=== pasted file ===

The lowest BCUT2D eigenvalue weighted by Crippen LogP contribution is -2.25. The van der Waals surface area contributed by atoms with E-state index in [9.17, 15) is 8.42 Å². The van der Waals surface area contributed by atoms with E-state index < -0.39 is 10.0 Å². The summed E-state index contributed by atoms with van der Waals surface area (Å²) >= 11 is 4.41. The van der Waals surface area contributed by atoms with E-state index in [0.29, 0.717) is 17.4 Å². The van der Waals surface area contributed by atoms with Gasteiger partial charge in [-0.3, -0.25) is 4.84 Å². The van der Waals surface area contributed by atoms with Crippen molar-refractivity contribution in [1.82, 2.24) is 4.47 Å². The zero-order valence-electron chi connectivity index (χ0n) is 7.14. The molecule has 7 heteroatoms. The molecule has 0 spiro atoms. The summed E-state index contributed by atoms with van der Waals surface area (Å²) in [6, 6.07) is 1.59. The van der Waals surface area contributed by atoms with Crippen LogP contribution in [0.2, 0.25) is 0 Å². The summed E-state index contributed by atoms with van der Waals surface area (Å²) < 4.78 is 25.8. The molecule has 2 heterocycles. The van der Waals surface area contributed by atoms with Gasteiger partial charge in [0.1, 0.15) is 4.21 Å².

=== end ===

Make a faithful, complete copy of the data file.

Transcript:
The lowest BCUT2D eigenvalue weighted by Crippen LogP contribution is -2.25. The van der Waals surface area contributed by atoms with E-state index in [9.17, 15) is 8.42 Å². The van der Waals surface area contributed by atoms with E-state index < -0.39 is 10.0 Å². The summed E-state index contributed by atoms with van der Waals surface area (Å²) >= 11 is 4.41. The van der Waals surface area contributed by atoms with E-state index in [0.29, 0.717) is 17.4 Å². The van der Waals surface area contributed by atoms with Gasteiger partial charge in [-0.3, -0.25) is 4.84 Å². The van der Waals surface area contributed by atoms with Crippen molar-refractivity contribution in [1.82, 2.24) is 4.47 Å². The zero-order valence-electron chi connectivity index (χ0n) is 7.14. The molecule has 7 heteroatoms. The molecule has 0 spiro atoms. The summed E-state index contributed by atoms with van der Waals surface area (Å²) in [6, 6.07) is 1.59. The van der Waals surface area contributed by atoms with Crippen LogP contribution in [0.2, 0.25) is 0 Å². The summed E-state index contributed by atoms with van der Waals surface area (Å²) < 4.78 is 25.8. The molecule has 2 heterocycles. The van der Waals surface area contributed by atoms with Gasteiger partial charge in [0.1, 0.15) is 4.21 Å².